Possession presents problems to plenty of people—on social media platforms, in emails, in formal proposals. Not demonic possession. Not even possessive parents or spouses. I’m talking about pesky, perplexing possessives in grammar: the proper way to show ownership.
Showing Ownership: Using Apostrophes Properly in Perplexing Possessives
Here’s the concept that will help you never again make another grammar mistake with apostrophes and possessives:
- Make words singular or plural first, and then show ownership by adding an apostrophe and an -s.
- If the word already ends in an -s, drop the –s after the apostrophe unless you pronounce that extra -s as a separate syllable.
Consider the following paragraph of correct examples, keeping in mind the above 2-part concept:
“Ebeneezer drove Chris’s car to the company party and had a great time. But on the way home, things happened. He lost the Joneses’ house keys, hit a cop’s car, and crashed into his boss’s front gate. He was lucky that the children’s bedroom was not located at the front of the house and that they were not injured.
But that was just the beginning of Ebeneezer’s trouble. An eyewitness to both his mishaps called the police. Two officers showed up immediately to question him. As they searched his car, the police officers discovered that both of his two bosses’ laptops with the company’s trade secrets had been stolen from the trunk. Officer James Potts’s investigative report contained comments from several eyewitnesses that Ebeneezer appeared to be talking on a cell phone and watching a DVD while the car was in motion.”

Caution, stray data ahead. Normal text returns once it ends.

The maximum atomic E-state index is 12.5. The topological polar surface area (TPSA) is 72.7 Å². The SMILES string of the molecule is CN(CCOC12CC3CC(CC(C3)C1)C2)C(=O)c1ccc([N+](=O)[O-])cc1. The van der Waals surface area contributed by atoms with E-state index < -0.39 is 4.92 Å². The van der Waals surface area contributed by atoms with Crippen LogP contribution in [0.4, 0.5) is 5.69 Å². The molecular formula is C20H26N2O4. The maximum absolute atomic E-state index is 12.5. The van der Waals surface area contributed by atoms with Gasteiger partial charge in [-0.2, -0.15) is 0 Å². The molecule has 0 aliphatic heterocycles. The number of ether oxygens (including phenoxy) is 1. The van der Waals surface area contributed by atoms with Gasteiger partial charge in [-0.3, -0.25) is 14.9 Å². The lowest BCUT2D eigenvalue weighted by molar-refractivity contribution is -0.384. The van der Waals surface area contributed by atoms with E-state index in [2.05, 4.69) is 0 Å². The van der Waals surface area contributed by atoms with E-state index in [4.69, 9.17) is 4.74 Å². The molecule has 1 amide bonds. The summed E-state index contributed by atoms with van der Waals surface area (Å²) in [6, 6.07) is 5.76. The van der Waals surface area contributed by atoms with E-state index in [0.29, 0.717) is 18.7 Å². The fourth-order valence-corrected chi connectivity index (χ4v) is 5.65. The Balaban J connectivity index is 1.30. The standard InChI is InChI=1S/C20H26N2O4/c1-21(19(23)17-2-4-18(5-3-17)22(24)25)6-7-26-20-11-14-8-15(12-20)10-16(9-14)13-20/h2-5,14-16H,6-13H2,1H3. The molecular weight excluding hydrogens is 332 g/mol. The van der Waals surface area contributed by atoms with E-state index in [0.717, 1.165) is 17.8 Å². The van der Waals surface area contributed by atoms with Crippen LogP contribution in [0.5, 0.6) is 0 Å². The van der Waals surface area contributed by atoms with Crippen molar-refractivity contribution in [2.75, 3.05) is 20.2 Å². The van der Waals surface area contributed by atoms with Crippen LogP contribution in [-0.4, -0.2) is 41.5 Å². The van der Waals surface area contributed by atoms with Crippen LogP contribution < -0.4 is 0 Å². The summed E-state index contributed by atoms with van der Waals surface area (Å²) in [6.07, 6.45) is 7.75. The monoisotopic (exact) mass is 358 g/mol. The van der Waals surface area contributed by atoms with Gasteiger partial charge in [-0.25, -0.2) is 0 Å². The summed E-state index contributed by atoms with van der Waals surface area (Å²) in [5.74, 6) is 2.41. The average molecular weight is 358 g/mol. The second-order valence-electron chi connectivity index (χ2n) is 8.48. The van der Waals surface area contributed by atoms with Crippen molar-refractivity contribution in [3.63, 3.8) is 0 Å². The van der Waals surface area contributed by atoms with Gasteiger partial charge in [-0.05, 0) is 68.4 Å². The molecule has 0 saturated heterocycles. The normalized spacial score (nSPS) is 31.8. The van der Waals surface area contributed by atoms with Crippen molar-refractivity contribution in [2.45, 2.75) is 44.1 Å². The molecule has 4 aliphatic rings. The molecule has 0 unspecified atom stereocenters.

The Explanations for the Above Examples
—Chris’s car (Chris is singular. Then add an apostrophe and -s to show possession.)
—The Joneses’ house keys (Joneses—Jones is plural by adding -es: Joneses. Joneses means more than one person named Jones. Then to show possession, you typically add an apostrophe and an -s. But since Jonesesalready ends in the “s” you don’t pronounce this extra syllable after the apostrophe. So the rule says to drop it. The apostrophe alone shows ownership.)
—cop’s car (Cop is singular. Then add an apostrophe and –s to show possession.)
—boss’s front gate (Boss is singular. Then add an apostrophe and –s to show possession.)
—children’s bedroom (Children is plural. Then add an apostrophe and –s to show possession.)
—Ebeneezer’s trouble (Ebeneezer is singular. Then add an apostrophe and -s to show possession.)
—bosses’ laptops (Bosses is plural—two bosses. Then add an apostrophe to show possession. Since the word already ends in -s, no extra –s after the apostrophe is used because the extra syllable is not pronounced. This example is unlike boss’s front gate—where the extra syllable IS pronounced.)
—company’s trade secrets (Company’s is singular. Then add an apostrophe and –s to show possession.)
—James Potts’s (The name Potts is singular. Then add an apostrophe and –s to show possession.)
Visualize the apostrophe as the dividing line—the line that says end of the singular or plural word. Stop. Consider. What comes at the point of the apostrophe adds another twist to the meaning altogether: ownership.
Learn more ways to avoid grammar mistakes with Booher’s Rules of Business Grammar: 101 Fast and Easy Ways to Correct the Most Common Errors. Click here for more information.